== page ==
Freddie Mac / Federal Home Loan Mortgage Corp (OTCBB:FMCC) may find winning its case against over a dozen large banks for alleged manipulation of LIBOR interest rates may not be easy.
In a recent article posted in the financial blog ‘Sober Look’, the author highlights the idea proposed by The Office of Inspector General of the Federal Housing Agency (FHFA-OIG) on using the Fed’s measure of deposit rates as the bench mark, instead of LIBOR.
According to an internal staff memorandum report from FHFA-OIG, Fannie Mae / Federal National Mortgage Association (OTCBB:FNMA) and Freddie Mac / Federal Home Loan Mortgage Corp (OTCBB:FMCC) (collectively,called the Enterprises), rely upon LIBOR for the determination of interest rates payments on their sizeable investments in floating-rate financial instruments, such as mortgage-backed securities and interest rate swaps.
The FHFA-OIG report estimates that during conservatorship, the Enterprises may have suffered about $3 billion in cumulative losses from the LIBOR manipulation.
Fed ED vs LIBOR
The Fed publishes Eurodollar Deposit rates (Fed ED) for 1-month obligations. FHFA-OIG report notes like LIBOR, this data series are designed to measure short-term bank borrowing costs via pooling of financial institutions. The internal memorandum report, however, feels the Federal Reserve measure pools a broader range of institutions and is rarely referenced in floating rate obligations.
The report examined the daily rates for 1-month Fed ED and 1-month LIBOR and found the two rates remained very close for the period reviewed, from beginning of 2000 until mid-2007. However, as the financial crisis began to metastasize, these two rates began to diverge substantially.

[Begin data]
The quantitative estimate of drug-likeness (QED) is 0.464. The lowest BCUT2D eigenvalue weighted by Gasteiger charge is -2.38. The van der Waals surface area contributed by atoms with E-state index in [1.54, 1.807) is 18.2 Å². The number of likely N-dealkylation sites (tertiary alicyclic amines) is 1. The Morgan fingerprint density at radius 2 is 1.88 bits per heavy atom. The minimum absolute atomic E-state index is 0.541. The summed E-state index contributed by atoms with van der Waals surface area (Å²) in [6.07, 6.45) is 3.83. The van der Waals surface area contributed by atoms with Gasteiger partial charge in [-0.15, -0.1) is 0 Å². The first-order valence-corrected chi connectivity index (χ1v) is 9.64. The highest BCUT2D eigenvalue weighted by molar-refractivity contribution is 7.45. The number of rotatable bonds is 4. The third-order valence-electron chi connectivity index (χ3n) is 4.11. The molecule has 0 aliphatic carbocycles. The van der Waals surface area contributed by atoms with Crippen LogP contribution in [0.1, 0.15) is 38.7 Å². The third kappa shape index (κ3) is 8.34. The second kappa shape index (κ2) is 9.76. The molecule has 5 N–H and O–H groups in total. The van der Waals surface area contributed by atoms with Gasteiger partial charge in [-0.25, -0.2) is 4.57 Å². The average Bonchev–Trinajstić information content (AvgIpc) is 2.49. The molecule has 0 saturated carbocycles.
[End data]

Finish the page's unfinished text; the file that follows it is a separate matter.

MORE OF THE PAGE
Fannie Mae and Freddie Mac Should Have Received More Interest
According to the recent financial blog article in ‘Sober Look’, by comparing the two indices, one would come to the conclusion that the portfolio held by Fannie Mae / Federal National Mortgage Association (OTCBB:FNMA) and Freddie Mac / Federal Home Loan Mortgage Corp (OTCBB:FMCC) should have received more interest income than it did. This is evidenced from the following graph as well:
Though the above comparison might sound like solace for the Enterprises, the financial blog notes that unfortunately it is going to be an uphill battle. The author cites a couple of reasons to justify his views.
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For instance, since banks reporting to the BBA are larger on average than those in the Fed’s sample list, the banks can argue that their borrowing costs and hence LIBOR, during the crisis would have been lower because of their size, even without manipulation.
Secondly, the Fed gets its deposit rates from “Bloomberg and CTRB ICAP Fixed Income and Money Market Products”. However, the author cites British regulators describing the arrangement between ICAP and UBS involved UBS making quarterly payments to ICAP to allegedly reward brokers for helping rig LIBOR.
Thus, the author of the financial blog at ‘Sober Look’ concludes that with enough doubt introduced, the banks will claim that the damages due to the actual LIBOR manipulation are significantly lower than what could be determined from the difference between LIBOR and Fed ED.